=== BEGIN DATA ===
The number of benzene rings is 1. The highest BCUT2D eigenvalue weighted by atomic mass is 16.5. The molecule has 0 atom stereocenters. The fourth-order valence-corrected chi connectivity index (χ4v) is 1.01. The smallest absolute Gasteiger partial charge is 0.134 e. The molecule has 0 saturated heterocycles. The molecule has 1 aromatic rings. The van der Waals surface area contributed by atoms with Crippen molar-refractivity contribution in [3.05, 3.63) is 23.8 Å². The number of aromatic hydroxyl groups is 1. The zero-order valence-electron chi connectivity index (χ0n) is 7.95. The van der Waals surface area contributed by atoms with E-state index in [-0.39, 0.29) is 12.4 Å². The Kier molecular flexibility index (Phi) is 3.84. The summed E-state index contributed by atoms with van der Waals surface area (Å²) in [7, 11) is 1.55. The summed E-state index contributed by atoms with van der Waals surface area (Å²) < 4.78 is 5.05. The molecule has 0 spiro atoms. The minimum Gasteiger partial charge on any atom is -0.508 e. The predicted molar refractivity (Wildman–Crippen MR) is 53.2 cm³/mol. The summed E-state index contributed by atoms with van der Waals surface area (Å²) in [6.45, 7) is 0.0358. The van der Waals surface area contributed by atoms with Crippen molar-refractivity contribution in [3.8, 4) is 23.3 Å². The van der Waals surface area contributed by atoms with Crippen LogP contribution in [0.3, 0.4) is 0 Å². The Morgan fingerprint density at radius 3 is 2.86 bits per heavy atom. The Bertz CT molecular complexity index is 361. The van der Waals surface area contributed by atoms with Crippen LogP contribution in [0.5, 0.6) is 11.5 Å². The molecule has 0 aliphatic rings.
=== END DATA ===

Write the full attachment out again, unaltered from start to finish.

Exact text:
The number of benzene rings is 1. The highest BCUT2D eigenvalue weighted by atomic mass is 16.5. The molecule has 0 atom stereocenters. The fourth-order valence-corrected chi connectivity index (χ4v) is 1.01. The smallest absolute Gasteiger partial charge is 0.134 e. The molecule has 0 saturated heterocycles. The molecule has 1 aromatic rings. The van der Waals surface area contributed by atoms with Crippen molar-refractivity contribution in [3.05, 3.63) is 23.8 Å². The number of aromatic hydroxyl groups is 1. The zero-order valence-electron chi connectivity index (χ0n) is 7.95. The van der Waals surface area contributed by atoms with E-state index in [-0.39, 0.29) is 12.4 Å². The Kier molecular flexibility index (Phi) is 3.84. The summed E-state index contributed by atoms with van der Waals surface area (Å²) in [7, 11) is 1.55. The summed E-state index contributed by atoms with van der Waals surface area (Å²) < 4.78 is 5.05. The molecule has 0 spiro atoms. The minimum Gasteiger partial charge on any atom is -0.508 e. The predicted molar refractivity (Wildman–Crippen MR) is 53.2 cm³/mol. The summed E-state index contributed by atoms with van der Waals surface area (Å²) in [6.45, 7) is 0.0358. The van der Waals surface area contributed by atoms with Crippen molar-refractivity contribution in [3.8, 4) is 23.3 Å². The van der Waals surface area contributed by atoms with Crippen LogP contribution in [0.3, 0.4) is 0 Å². The Morgan fingerprint density at radius 3 is 2.86 bits per heavy atom. The Bertz CT molecular complexity index is 361. The van der Waals surface area contributed by atoms with Crippen LogP contribution in [0.5, 0.6) is 11.5 Å². The molecule has 0 aliphatic rings.